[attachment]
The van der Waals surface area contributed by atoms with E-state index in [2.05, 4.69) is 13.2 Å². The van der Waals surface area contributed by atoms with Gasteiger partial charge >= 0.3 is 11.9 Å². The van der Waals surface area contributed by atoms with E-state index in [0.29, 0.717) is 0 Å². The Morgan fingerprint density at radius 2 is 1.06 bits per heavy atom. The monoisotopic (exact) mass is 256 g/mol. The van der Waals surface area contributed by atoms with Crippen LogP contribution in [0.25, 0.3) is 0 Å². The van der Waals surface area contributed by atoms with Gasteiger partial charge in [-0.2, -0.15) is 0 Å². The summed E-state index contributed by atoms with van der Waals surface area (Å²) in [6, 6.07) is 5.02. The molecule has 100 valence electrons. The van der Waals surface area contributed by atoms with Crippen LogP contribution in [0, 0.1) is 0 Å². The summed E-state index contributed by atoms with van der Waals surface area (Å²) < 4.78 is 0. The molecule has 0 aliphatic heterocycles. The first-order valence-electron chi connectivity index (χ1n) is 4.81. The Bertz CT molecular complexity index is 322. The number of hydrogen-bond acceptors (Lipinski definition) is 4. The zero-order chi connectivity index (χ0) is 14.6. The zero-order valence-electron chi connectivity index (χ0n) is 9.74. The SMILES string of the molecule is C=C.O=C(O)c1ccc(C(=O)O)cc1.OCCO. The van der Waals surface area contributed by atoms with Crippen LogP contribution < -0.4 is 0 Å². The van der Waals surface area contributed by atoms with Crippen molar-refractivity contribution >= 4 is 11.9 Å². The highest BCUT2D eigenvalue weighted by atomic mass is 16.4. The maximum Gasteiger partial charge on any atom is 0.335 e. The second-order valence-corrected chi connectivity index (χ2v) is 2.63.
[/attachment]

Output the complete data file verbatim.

The van der Waals surface area contributed by atoms with E-state index in [2.05, 4.69) is 13.2 Å². The van der Waals surface area contributed by atoms with Gasteiger partial charge >= 0.3 is 11.9 Å². The van der Waals surface area contributed by atoms with E-state index in [0.29, 0.717) is 0 Å². The Morgan fingerprint density at radius 2 is 1.06 bits per heavy atom. The monoisotopic (exact) mass is 256 g/mol. The van der Waals surface area contributed by atoms with Crippen LogP contribution in [0.25, 0.3) is 0 Å². The van der Waals surface area contributed by atoms with Gasteiger partial charge in [-0.2, -0.15) is 0 Å². The summed E-state index contributed by atoms with van der Waals surface area (Å²) in [6, 6.07) is 5.02. The molecule has 100 valence electrons. The van der Waals surface area contributed by atoms with Crippen LogP contribution in [0, 0.1) is 0 Å². The summed E-state index contributed by atoms with van der Waals surface area (Å²) < 4.78 is 0. The molecule has 0 aliphatic heterocycles. The first-order valence-electron chi connectivity index (χ1n) is 4.81. The Bertz CT molecular complexity index is 322. The number of hydrogen-bond acceptors (Lipinski definition) is 4. The zero-order chi connectivity index (χ0) is 14.6. The zero-order valence-electron chi connectivity index (χ0n) is 9.74. The SMILES string of the molecule is C=C.O=C(O)c1ccc(C(=O)O)cc1.OCCO. The van der Waals surface area contributed by atoms with Crippen LogP contribution < -0.4 is 0 Å². The van der Waals surface area contributed by atoms with Crippen molar-refractivity contribution >= 4 is 11.9 Å². The highest BCUT2D eigenvalue weighted by atomic mass is 16.4. The maximum Gasteiger partial charge on any atom is 0.335 e. The second-order valence-corrected chi connectivity index (χ2v) is 2.63.